Our key takeaway: Prohibiting products made with forced labour - good in principle; but so long as this prohibition does not come at the expense of workers, and tackling the root cause of forced labor. A large number of organisations have written to the European Commission with their demands of the European Commission’s legislative proposal for a ‘regulation on prohibiting products made with forced labour on the Union market.’ The signatories underscore the importance of providing remediation for workers in situations of forced labour; tackling the root cause of forced labour; involving workers in the investigation process; assessing any potential unintended consequences of the ban; and providing protections to workers raising issues. When it comes to the inter-connection between this import ban, and the EU’s due diligence directive, the signatories make clear that due diligence cannot protect companies from investigations - but may help companies prove that they have provided remediation and sought to prevent recurrence of forced labour - so long as ‘tick box’ due diligence is not allowed (aka: code of conducts, social audits, and contractual clauses). In short: let’s not forget why this law is being proposed in the first place, to make things better for workers trapped in their workplaces.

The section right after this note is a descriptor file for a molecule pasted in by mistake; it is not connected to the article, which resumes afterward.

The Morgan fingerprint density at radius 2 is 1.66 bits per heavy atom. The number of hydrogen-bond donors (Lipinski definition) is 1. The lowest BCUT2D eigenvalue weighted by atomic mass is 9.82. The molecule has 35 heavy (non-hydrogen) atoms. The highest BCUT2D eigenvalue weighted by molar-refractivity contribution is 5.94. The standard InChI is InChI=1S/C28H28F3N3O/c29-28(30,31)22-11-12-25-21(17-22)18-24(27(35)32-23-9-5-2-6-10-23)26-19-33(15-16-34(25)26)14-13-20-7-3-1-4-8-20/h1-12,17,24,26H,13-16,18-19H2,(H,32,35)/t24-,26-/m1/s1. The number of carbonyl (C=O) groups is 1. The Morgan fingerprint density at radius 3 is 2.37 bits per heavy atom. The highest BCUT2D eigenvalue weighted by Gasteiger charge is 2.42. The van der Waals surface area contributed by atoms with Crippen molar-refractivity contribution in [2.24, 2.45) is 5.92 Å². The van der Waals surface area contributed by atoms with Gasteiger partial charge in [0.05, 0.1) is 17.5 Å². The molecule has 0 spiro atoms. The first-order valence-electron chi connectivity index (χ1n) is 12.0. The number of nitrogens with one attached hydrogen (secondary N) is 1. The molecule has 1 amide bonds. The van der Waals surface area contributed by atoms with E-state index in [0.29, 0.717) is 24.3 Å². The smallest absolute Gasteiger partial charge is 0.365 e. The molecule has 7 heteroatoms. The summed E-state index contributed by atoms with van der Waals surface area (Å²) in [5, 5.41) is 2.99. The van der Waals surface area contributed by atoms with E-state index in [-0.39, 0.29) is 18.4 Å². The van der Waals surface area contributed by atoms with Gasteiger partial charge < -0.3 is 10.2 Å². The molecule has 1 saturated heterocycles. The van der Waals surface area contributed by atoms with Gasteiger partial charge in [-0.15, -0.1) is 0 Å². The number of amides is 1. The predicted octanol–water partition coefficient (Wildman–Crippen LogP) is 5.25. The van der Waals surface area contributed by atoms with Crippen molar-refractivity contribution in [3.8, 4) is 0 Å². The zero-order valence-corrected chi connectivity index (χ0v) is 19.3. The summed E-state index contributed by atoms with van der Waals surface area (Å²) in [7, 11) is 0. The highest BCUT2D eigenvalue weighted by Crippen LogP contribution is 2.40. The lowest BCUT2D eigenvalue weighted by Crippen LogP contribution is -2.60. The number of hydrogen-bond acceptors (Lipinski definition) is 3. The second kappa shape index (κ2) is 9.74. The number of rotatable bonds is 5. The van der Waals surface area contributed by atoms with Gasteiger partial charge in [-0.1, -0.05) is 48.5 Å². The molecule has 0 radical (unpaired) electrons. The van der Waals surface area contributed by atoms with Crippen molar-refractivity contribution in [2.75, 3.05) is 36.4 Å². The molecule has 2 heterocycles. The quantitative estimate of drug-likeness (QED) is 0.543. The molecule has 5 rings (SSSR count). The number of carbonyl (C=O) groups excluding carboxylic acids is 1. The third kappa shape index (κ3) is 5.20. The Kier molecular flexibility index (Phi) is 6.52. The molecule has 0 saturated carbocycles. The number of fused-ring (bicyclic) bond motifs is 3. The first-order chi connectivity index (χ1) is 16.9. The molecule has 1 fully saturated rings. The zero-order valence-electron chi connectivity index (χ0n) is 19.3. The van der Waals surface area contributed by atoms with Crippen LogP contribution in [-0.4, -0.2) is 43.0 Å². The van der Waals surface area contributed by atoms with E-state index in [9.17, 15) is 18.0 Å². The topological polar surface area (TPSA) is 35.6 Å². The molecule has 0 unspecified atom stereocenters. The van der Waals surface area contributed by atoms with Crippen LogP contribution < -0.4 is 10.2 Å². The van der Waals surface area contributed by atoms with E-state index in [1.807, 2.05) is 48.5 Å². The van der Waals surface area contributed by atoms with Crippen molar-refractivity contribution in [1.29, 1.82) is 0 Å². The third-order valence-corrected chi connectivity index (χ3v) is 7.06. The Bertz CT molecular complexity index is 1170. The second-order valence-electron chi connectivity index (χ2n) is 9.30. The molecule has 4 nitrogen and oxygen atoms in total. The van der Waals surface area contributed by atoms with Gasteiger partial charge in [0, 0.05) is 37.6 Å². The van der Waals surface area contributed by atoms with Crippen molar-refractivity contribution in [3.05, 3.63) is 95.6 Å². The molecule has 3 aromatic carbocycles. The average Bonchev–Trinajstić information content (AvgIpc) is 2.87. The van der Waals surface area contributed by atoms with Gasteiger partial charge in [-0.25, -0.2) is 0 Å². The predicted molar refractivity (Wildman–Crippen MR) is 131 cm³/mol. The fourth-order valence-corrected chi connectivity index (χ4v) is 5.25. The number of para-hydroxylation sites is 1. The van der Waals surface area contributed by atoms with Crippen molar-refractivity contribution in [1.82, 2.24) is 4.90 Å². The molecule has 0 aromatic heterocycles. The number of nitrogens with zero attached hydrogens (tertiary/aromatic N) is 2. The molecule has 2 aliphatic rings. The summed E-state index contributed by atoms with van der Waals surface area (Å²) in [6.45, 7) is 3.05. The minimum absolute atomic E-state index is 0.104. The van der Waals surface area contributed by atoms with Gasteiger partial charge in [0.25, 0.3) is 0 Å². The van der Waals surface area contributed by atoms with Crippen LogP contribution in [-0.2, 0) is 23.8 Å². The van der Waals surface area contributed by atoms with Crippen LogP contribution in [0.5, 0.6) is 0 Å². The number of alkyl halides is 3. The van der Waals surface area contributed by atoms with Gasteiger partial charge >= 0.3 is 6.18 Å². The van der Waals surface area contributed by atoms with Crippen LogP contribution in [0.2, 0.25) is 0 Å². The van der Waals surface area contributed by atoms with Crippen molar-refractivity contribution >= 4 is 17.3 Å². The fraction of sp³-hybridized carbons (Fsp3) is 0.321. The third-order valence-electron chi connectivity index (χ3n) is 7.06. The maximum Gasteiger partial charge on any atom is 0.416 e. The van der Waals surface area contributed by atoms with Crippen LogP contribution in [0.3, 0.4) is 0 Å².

A large number of civil society organisations, coalitions and trade unions have published: ‘Civil Society Statement on the Proposed Regulation on Prohibiting Products Made With Forced Labour on the Union Market’ (October 2022):